Pacor, Inc. v. Higgins, 83-1704

Decision Date27 August 1984
Docket NumberNo. 83-1704,83-1704
Citation743 F.2d 984,12 BCD 285
Parties, Bankr. L. Rep. P 70,002 In re PACOR, INC., Appellant, v. John HIGGINS, Jr. and Louise Higgins, Appellees.
CourtU.S. Court of Appeals — Third Circuit

W. Jeffrey Garson (Argued), John H. McCarthy, Rawle & Henderson, Philadelphia, Pa., for appellant.

Robert E. Paul (Argued), Joseph D. Shein, Shein & Brookman, Philadelphia, Pa., for appellees.

Before GARTH and SLOVITER, Circuit Judges, and FISHER, District Judge. *


GARTH, Circuit Judge.

Philadelphia Asbestos Co. (trading as "Pacor, Inc.") appeals from a district court order which remanded a products liability action, brought against Pacor by John Higgins and his wife, to Pennsylvania state court. This case, as well as Hanna v. Philadelphia Asbestos Co., 743 F.2d 996 (3rd Cir.1984) also decided this day, requires a determination of the limits to federal bankruptcy jurisdiction in proceedings "related to" bankruptcy under 28 U.S.C. Sec. 1471(b).

While on its face, this appeal appears superficially simple, it nevertheless presents us with a complex of jurisdictional hurdles which must be surmounted before we may confront the merits of the controversy. The jurisdictional questions to be considered are: (1) Does an order of the district court in a bankruptcy context, which order remanded an earlier state court proceeding to the state court, satisfy the final order criteria of Cohen v. Beneficial Industrial Loan Corp., 337 U.S. 541, 69 S.Ct. 1221, 93 L.Ed. 1528 (1949)? (2) Did Congress intend that appeal from such a remand order be controlled by the removal provisions of statutes pertaining to the district court, 28 U.S.C. Secs. 1441-1447 (1982), or be controlled by 28 U.S.C. Sec. 1478 (1982), the bankruptcy remand statute? (3) If governed by section 1478(b), is review authorized where the proceeding is not "related to" bankruptcy, and thus is an action in which no jurisdiction can attach? Only after answering those questions and finding that appellate jurisdiction inheres, and that appeal is not proscribed, 1 do we reach the merits of this action.

Because we decide that we have appellate jurisdiction, and because we agree with the district court that the action between Higgins and Pacor was not a proceeding "related to" bankruptcy, we will affirm the judgment below which remanded the Higgins-Pacor action to state court.


John and Louise Higgins initially brought suit against Pacor in the Pennsylvania Court of Common Pleas. They sought damages allegedly caused by Mr. Higgins' work-related exposure to asbestos supplied by Pacor, a distributor of chemical supplies. In response, Pacor filed a third party complaint impleading the Johns-Manville Corporation, which Pacor claims was the original manufacturer of the asbestos.

On August 26, 1982, Johns-Manville filed a chapter 11 petition in bankruptcy in the United States Bankruptcy Court for the Southern District of New York. In re Johns-Manville Corp., Nos. 82 B 11656 to 82 B 11676 (Bankr.S.D.N.Y. filed Aug. 26, 1982). In September, 1982, however, the Court of Common Pleas severed the third party action (Pacor against Johns-Manville) from the Higgins action against Pacor. On February 16, 1983, as the Court of Common Pleas was preparing to bring to trial the Higgins-Pacor claim, Pacor filed a Petition for Removal in the Bankruptcy Court for the Eastern District of Pennsylvania, seeking to remove the entire Higgins-Pacor-Manville controversy to federal bankruptcy court. Simultaneously, Pacor moved the Eastern District bankruptcy court to transfer the matter(s) to the Southern District of New York, where it would be joined with the rest of the Johns-Manville bankruptcy administration.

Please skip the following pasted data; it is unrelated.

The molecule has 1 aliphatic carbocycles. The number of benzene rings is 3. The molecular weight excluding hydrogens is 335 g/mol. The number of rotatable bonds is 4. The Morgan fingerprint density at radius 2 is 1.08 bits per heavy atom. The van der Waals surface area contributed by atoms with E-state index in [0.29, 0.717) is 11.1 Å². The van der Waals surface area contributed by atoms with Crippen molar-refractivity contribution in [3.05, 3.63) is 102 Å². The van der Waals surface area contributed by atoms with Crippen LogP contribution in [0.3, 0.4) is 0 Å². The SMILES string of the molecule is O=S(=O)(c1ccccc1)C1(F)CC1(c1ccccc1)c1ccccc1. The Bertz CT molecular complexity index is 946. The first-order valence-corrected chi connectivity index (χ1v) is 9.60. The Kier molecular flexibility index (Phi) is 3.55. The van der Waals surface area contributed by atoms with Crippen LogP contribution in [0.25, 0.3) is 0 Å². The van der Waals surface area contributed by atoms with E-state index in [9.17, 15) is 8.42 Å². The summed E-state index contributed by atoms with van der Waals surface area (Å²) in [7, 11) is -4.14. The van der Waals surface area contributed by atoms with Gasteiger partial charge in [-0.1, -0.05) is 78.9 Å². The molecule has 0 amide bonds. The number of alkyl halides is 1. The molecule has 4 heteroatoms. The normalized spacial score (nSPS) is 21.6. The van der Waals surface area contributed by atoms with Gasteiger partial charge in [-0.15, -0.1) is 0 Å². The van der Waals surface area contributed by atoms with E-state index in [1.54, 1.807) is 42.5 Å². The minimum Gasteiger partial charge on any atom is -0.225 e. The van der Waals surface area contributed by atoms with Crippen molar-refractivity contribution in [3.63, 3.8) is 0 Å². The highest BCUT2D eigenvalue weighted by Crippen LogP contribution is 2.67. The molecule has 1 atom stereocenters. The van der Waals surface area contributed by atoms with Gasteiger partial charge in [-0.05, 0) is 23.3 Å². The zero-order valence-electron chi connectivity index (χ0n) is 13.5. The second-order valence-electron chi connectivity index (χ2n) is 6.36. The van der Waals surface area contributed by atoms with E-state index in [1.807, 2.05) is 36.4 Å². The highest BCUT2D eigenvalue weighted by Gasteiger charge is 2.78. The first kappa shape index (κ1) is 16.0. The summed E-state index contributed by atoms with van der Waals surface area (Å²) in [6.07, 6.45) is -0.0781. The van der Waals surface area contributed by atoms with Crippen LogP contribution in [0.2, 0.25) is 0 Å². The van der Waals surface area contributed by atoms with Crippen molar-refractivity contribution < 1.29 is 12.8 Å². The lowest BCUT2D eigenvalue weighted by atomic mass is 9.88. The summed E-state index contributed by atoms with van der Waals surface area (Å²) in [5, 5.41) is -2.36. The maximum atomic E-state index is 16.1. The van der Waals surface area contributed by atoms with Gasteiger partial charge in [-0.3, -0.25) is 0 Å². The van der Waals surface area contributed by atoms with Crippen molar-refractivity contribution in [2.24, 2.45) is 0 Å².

The bankruptcy court in the Eastern District of Pennsylvania, upon considering Pacor's removal application, was of the opinion that the entire Higgins-Pacor-Manville matter should be remanded back to the Court of Common Pleas. It reasoned that Pacor's removal petition was filed beyond the thirty day time limit prescribed by Interim Bankruptcy Rule 7004(a), 2 and therefore was fatally defective. Although that time limit had been extended by Bankruptcy Judge Lifland, who is handling the Manville bankruptcy administration in the Southern District of New York, the bankruptcy court below held that the time limit was mandatory and could not be extended.

Upon "appeal" 3 to the district court, Pacor argued that the bankruptcy judge administering the Manville chapter 11 proceedings was empowered to grant a motion to enlarge the time for filing removal petitions in matters related to the Manville case. It further contended that the entire Higgins-Pacor-Manville dispute, including the original action between Higgins and Pacor, was "related to" bankruptcy and therefore should be joined with all other Manville matters in the Southern District of New York.